Oh my gosh. Clowns freak me out, especially ones like these. But I’m sure it’s nothing compared to the horrors children (and parents) experience when they find out their entertainer is…a pedophile?
Or worse, a serial killer.
Pictured on the right of the above photograph is John Wayne Gacy, a notorious serial killer who dressed up as a clown for birthday parties and such. Plus, there have been many cases of clowns committing child abuse while on duty. Will you dare to employ a clown again?
That’s why people are now calling for laws mandating clowns be licensed (see article.) But is this really necessary? Yes, clowns are creepy and some are nasty, but that doesn’t mean the entire industry has to be licensed. Clowns are employed so often both casually over the Internet and in professional agencies that it’s neigh impossible to monitor all hirings of clowns. And most clowns don’t have the opportunity to be alone with the children for long – the event that precedes most clown child abuse incidents. What’s for certain is parents should not leave their children alone with clowns, or with anyone they don’t trust. (Note: Babysitters SHOULD be required to have licenses.) The ultimate responsibility of taking care of the children belongs to the parents. They decide who takes care of their children. As for clowns possibly doing wrong things to children at parties, as long as parents keep their eyes on the kids, they can’t go wrong. Forcing clowns to get a license for that is like asking people to get a license to walk on the street. There’s always a chance strangers have bad intentions, no?
Update: And even IF you require clowns to have licenses, you can’t guarantee there won’t be child abusers / clowns lurking at your door. Not all of them have criminal records, and there’s always a black market. Parents should attack the heart of the problem – being responsible for looking after their kids, and not hope that enforcing laws will keep their children safe. The people that really benefit from this are the companies that do the licensing. They’ve got a lot to gain.
Are you joking? What type of question is that?
Honestly, I thought it was some joke when I first read the title of this article. But as with most articles with brow-raising titles, this one turned out to be a provoking read.
The article is based on a book by Pamela Hang, Marriage Confidential, where she defines five types of marriages that are becoming increasingly common in the modern era: the Semihappy marriage, the Parenting Marriage, the Workhorse Wife, the Ed McMahon Syndrome, and the Semimarried. The Workhorse Wife is a marriage where the husband goes off chasing his dreams attempting financially pressured jobs, while the wife is the breadwinner of the family and often has to do the chores as well. The Ed McMahon Syndrome is like the Semihappy marriage, except that the spouse is so eager to maintain the stability of the relationship he/she will agree to nearly everything the other half says. Which will likely send relationships down the drain.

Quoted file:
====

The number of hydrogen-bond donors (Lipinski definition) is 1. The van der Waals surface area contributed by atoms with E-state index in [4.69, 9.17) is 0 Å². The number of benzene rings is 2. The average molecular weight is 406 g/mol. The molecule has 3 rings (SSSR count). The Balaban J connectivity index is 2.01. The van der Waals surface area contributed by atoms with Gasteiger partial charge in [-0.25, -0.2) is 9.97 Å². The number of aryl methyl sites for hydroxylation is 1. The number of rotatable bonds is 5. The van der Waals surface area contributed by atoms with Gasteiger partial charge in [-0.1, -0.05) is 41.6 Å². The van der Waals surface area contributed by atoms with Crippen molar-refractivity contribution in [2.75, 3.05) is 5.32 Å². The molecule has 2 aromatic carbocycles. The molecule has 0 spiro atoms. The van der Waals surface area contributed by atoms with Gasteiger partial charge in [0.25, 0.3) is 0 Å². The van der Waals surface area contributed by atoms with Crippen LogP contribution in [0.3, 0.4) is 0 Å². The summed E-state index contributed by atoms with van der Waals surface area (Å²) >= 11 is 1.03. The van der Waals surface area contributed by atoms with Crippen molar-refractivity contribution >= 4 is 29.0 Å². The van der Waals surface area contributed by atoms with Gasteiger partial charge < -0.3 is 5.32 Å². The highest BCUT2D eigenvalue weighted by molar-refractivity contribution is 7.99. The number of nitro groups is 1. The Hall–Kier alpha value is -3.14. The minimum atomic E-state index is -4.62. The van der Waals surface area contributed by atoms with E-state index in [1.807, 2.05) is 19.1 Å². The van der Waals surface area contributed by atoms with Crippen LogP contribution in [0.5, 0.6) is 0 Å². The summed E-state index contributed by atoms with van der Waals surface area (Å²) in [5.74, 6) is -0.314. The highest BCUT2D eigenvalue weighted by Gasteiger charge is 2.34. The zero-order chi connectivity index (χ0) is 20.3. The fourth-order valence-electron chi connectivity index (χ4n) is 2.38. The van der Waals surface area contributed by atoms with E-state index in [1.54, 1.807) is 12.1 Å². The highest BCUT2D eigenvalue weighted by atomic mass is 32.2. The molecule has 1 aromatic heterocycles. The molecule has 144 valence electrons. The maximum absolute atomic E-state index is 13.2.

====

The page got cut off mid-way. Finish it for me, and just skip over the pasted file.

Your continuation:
Pamela Hang argues that modern marriages are all about responsibilities, partnership, and even conveniences. And she may very well be right – not all marriages are without love and consideration, but more and more marriages are ending in divorce. In fact, the divorce rate in America is a whopping near 50%, with couples aged 20-24 most likely to separate. (See http://www.divorcerate.org/)
As a teenager, I don’t think I can criticize these people for being rash – I am often rash with my decisions – but I just hope that people will take marriage more seriously in future. It’ll be better for the couples, and, perhaps, their children.
Yep. The Australian government is going to send unaccompanied children (asylum seekers only, don’t worry about leaving your child in McDonalds when you take a trip to the washroom) to detention centres in Malaysia to discourage people smuggling to Australia.
First of all, what is an asylum seeker? An asylum seeker is simply another way of saying refugee, more narrowly defined by the United Nations as “owing to a well-founded fear of being persecuted for reasons of race, religion, nationality, membership of a particular social group, or political opinion, is outside the country of his nationality, and is unable to or, owing to such fear, is unwilling to avail himself of the protection of that country.” Whew.
I understand Australian immigration minister Chris Bowen’s concerns about people smuggling: it causes deaths, and ultimately puts Australians at a disadvantage. But must he put the lives of these vulnerable children at risk? As the article says, young children, especially girls (and women), are in great danger in Malaysian detention centers, where sexual harassment and violence are common. It’s trading the lives of minors with the benefits of Australians: which comes first?
Moreover, this plan may not successfully curb the problem of people smuggling into Australia. Suppose the smugglers had connections inside Australia to receive the children, or paid couples to do so. Would that work?
Okay, maybe not. But I still believe Bowen should investigate more into this problem before announcing such an inhumane policy. Yes, he’s sending a strong message now – not only to potential smugglers and refugees, but to the world.